Prime Minister Benjamin Netanyahu reached a deal with Jewish Home on Wednesday to grant the national-religious party a pair of ministerial posts after April’s elections in exchange for it merging with the extremist Otzma Yehudit.
Jewish Home, which last week agreed to run for Knesset jointly with the far-right National Union, has come under increasing pressure from Netanyahu to make an alliance with Otzma Yehudit and Eli Yishai’s Yachad, arguing that a failure on those smaller parties’ part to clear the electoral threshold could deprive his Likud of enough potential partners to form a ruling coalition.
In a joint statement, Likud and Jewish Home said Netanyahu agreed with party leader Rafi Peretz to give the 28th spot on Likud’s list — which is reserved for a candidate of his choice — to a member of Jewish Home-National Union in exchange for Jewish Home teaming up with Otzma Yehudit.
That candidate would then join the united far-right bloc after elections.
Netanyahu also agreed to give the new faction two “significant and equal” ministerial roles if he heads the next government, according to the statement. Furthermore, the parties decided not to attack each other on the campaign trail.
“The upcoming elections are between a left-wing government headed by [Yair] Lapid and [Benny] Gantz and a right-wing government headed by me. I praise the representatives of the Jewish Home and National Union for demonstrating responsibility toward the Land of Israel and succeeding in uniting the ranks in order to ensure votes on the right will not be lost,” the statement quoted Netanyahu saying.
Peretz said he supported the agreement and would bring it before Jewish Home’s central committee later Wednesday for approval.
“We won’t allow those who on the left who preach to crown themselves as the leaders of the country. At the end of the process everyone will see we were right,” Peretz said. “The national-religious will be a senior partner in the leadership of the state and the next government.”
Benny Gantz’s Israel Resilience party responded to Netanyahu’s efforts to forge the merger, slamming the prime minister for courting the extremist faction.
“In our government there won’t be Balad or Kahana,” the party said in a statement, referring to the Arab-Israeli faction that has been accused of supporting terror, and the spiritual leader of Otzma Yehudit.
“Netanyahu has lost his dignity and his Zionism,” the party charged.
The sealing of the agreement comes hours after after Netanyahu canceled a meeting with Russian President Vladimir Putin in order to push the right-wing factions to unite, and a day before parties must finalize their lists of candidates for elections on April 9.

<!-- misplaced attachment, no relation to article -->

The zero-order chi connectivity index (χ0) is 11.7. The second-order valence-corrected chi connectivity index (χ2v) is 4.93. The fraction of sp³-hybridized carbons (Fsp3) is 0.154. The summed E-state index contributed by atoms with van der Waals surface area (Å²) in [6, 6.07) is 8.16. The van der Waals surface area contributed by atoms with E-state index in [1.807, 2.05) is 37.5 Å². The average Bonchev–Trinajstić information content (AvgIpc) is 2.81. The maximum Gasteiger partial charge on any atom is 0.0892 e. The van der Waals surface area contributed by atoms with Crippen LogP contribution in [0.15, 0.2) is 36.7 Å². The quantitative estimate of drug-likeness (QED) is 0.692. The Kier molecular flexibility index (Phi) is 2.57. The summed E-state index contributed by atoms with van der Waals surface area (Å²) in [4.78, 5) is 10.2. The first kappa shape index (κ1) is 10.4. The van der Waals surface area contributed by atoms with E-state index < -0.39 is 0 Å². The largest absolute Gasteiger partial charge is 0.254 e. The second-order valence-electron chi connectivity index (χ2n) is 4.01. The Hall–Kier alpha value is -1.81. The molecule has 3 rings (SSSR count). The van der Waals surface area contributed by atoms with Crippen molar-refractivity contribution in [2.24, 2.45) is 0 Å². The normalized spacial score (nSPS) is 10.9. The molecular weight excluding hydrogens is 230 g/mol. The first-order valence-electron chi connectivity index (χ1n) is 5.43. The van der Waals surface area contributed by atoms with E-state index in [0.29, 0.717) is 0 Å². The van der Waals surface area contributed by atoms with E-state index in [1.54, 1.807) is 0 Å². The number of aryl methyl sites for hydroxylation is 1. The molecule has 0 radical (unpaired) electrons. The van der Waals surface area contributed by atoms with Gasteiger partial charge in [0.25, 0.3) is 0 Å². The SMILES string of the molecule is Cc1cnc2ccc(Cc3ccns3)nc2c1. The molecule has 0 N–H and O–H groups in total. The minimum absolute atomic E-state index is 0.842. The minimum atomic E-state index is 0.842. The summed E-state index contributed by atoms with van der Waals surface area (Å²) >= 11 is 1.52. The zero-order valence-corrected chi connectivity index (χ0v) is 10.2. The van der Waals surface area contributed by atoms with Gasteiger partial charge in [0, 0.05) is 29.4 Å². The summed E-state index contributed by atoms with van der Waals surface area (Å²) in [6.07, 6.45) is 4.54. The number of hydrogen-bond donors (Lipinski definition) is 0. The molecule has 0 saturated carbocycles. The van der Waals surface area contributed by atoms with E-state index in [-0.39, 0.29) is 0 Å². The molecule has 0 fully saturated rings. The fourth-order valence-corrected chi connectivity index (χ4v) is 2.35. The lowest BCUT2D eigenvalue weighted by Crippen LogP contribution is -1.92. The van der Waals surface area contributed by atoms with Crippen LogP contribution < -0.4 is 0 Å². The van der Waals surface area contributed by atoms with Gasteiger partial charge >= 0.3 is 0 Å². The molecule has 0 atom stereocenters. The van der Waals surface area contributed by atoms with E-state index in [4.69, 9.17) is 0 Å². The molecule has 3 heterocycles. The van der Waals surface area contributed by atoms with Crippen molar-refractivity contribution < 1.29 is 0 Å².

Otzma Yehudit, which is made up of former disciples of the late extreme rightist rabbi Meir Kahane, announced earlier Wednesday it had accepted an offer to run with Jewish Home that would give it the fifth and eight spots on a united list.
The offer was the same one that the party — led by former National Union MK Michael Ben Ari and activists Itamar Ben Gvir, Baruch Marzel and Bentzi Gopstein — had rejected the last time the sides sat down on Tuesday. But Otzma Yehudit has been consistently polling below the electoral threshold of 3.25 percent of the national vote and had made it very clear in recent weeks that it desperately wanted to merge with another party to ensure its entrance into the Knesset. With little bargaining room, representatives from the party returned to the negotiation table Wednesday and accepted the proposal they’d been decrying as “disrespectful” for the past few days.
The agreement would see Ben Ari take the fifth spot on the united list. Ben Gvir is next in line to receive the eighth spot, but an Otzma Yehudit official told The Times of Israel that the attorney, who is known for representing Jewish terror suspects, is still considering whether to step aside and let another member of the slate take his spot. It was not immediately clear whether that would be Marzel or Gopstein.
The deal will be brought before the Jewish Home central committee Wednesday evening for final approval.
While a union with Otzma Yehudit could likely add roughly two seats’ worth of votes to Jewish Home, the party’s leaders are wary of losing more moderate voters who would not be able to stomach the likes of Ben Ari and his colleagues.
Jacob Magid contributed to this report.